• Strong expressions of emotion
  • Impulsive behaviour
  • Reactive and rapidly shifting emotions

Experts say that although such disorders share common symptoms, the quality and depth of symptoms set the conditions apart.

For example, how someone with HPD experiences rapidly shifting emotions may not be as profound or intense as those observed in BPD patients.

Causes

Experts do not yet know the exact cause of histrionic personality disorder. 

However, similar to other mental health disorders, it is thought that the condition may be caused by a mixture of environmental and genetic factors.

It is possible that genetic influences may put you at risk of developing a personality disorder and that a traumatic experience or adverse life event may trigger the condition.

Additional factors 

Other factors that may increase your risk of developing histrionic personality disorder include:

  • Childhood trauma
  • Parents or caregivers who exhibit volatile or dramatic behaviours
  • Inconsistent or over-indulgent boundaries set by parents or caregivers
  • A family history of mental illness or substance abuse

Treatment options

Treatment options for histrionic personality disorder usually include individual therapy, psychotherapy and medication.

Histrionic personality disorder can be challenging to treat due to many people seeking treatment at the later stages, usually when their condition begins to cause them profound distress.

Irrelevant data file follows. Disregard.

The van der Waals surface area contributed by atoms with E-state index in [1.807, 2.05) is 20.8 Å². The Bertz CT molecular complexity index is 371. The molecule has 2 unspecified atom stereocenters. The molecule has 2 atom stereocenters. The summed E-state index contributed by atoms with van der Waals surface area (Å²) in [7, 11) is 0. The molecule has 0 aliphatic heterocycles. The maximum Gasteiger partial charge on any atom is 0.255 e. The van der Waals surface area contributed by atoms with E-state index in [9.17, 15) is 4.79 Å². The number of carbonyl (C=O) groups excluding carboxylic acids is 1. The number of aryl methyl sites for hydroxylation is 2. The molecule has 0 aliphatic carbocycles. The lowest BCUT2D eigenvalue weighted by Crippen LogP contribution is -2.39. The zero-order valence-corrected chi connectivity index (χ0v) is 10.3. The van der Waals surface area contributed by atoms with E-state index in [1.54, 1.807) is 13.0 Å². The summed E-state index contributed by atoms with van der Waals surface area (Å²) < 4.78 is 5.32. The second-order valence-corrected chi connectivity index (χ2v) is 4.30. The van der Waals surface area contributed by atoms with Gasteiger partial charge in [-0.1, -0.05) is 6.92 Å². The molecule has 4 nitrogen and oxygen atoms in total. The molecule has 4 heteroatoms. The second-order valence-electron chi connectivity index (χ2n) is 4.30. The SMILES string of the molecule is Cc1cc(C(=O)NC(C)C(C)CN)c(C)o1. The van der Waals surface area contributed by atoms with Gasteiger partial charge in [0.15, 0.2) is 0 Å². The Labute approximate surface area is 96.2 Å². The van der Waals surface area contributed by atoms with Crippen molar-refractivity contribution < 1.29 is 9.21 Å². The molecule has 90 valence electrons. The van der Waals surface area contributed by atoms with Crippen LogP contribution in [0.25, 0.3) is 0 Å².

Psychotherapy

Psychotherapy is a type of talk therapy that helps increase a person’s self-esteem and can reduce the distress of histrionic personality disorder symptoms.

Psychotherapy is also an effective treatment for histrionic personality disorder.

Experts say that supportive psychotherapy is the best treatment option for histrionic personality disorder as this approach focuses on building coping skills, enhancing self-esteem, and reducing emotional distress.

Concurrent disorders

HPD can also co-occur alongside other personality disorders, including narcissistic personality disorder, borderline personality disorder, dependent personality disorder and somatic symptom disorder.

Journey to recovery sign

Getting in touch

If you suspect that you or someone you know may have any of the symptoms mentioned in this article, contact one of our specialists who can help.

The Centres for Health and Healing specialist team are always on hand to offer support and guidance for those who need it – contact a team member today.

Lisa Davies - Program Director of Vaughan Recovery and Kirby Estate

About Lisa Davies

Lisa is the Program Director at Centres for Health and Healing. She lived for most of her life in the Durham region, before moving to Peel five years ago.

Lisa is a Master Hypnotist and is certified in Hypnotherapy (2008), Self-Hypnosis and in 5-phase Advanced Therapeutic Healing. As a Member of National Guild of Hypnotists, she is also specialized in hypnosis training in pediatrics, pain management, neuro-linguistic and stage programming.